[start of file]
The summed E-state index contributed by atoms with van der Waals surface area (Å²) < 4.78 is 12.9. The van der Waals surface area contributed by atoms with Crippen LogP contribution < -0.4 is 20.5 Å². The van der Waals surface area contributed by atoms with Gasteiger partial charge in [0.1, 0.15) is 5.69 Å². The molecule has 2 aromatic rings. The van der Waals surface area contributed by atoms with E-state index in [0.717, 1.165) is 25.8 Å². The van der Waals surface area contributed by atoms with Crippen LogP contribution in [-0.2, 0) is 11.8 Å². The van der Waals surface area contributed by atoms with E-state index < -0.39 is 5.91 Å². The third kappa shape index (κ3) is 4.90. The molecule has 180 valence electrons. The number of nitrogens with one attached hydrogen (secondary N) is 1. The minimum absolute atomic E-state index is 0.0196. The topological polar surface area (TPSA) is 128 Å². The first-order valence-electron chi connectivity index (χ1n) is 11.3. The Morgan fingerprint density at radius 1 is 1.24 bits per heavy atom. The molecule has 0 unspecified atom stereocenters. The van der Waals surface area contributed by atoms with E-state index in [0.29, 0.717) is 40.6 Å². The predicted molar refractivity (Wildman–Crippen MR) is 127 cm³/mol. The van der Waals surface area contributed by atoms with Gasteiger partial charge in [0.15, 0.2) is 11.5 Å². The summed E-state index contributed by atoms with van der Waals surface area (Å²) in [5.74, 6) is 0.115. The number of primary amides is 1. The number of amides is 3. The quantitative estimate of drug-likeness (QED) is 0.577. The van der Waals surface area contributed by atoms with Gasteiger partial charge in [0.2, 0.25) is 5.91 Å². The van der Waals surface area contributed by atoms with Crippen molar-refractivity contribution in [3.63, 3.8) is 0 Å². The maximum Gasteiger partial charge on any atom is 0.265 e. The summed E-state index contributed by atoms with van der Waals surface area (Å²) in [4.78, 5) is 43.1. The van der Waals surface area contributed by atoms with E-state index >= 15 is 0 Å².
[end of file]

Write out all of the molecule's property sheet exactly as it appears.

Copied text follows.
The summed E-state index contributed by atoms with van der Waals surface area (Å²) < 4.78 is 12.9. The van der Waals surface area contributed by atoms with Crippen LogP contribution < -0.4 is 20.5 Å². The van der Waals surface area contributed by atoms with Gasteiger partial charge in [0.1, 0.15) is 5.69 Å². The molecule has 2 aromatic rings. The van der Waals surface area contributed by atoms with E-state index in [0.717, 1.165) is 25.8 Å². The van der Waals surface area contributed by atoms with Crippen LogP contribution in [-0.2, 0) is 11.8 Å². The van der Waals surface area contributed by atoms with E-state index < -0.39 is 5.91 Å². The third kappa shape index (κ3) is 4.90. The molecule has 180 valence electrons. The number of nitrogens with one attached hydrogen (secondary N) is 1. The minimum absolute atomic E-state index is 0.0196. The topological polar surface area (TPSA) is 128 Å². The first-order valence-electron chi connectivity index (χ1n) is 11.3. The Morgan fingerprint density at radius 1 is 1.24 bits per heavy atom. The molecule has 0 unspecified atom stereocenters. The van der Waals surface area contributed by atoms with E-state index in [0.29, 0.717) is 40.6 Å². The predicted molar refractivity (Wildman–Crippen MR) is 127 cm³/mol. The van der Waals surface area contributed by atoms with Gasteiger partial charge in [0.15, 0.2) is 11.5 Å². The summed E-state index contributed by atoms with van der Waals surface area (Å²) in [5.74, 6) is 0.115. The number of primary amides is 1. The number of amides is 3. The quantitative estimate of drug-likeness (QED) is 0.577. The van der Waals surface area contributed by atoms with Gasteiger partial charge in [0.2, 0.25) is 5.91 Å². The van der Waals surface area contributed by atoms with Crippen molar-refractivity contribution in [3.63, 3.8) is 0 Å². The maximum Gasteiger partial charge on any atom is 0.265 e. The summed E-state index contributed by atoms with van der Waals surface area (Å²) in [4.78, 5) is 43.1. The van der Waals surface area contributed by atoms with E-state index >= 15 is 0 Å².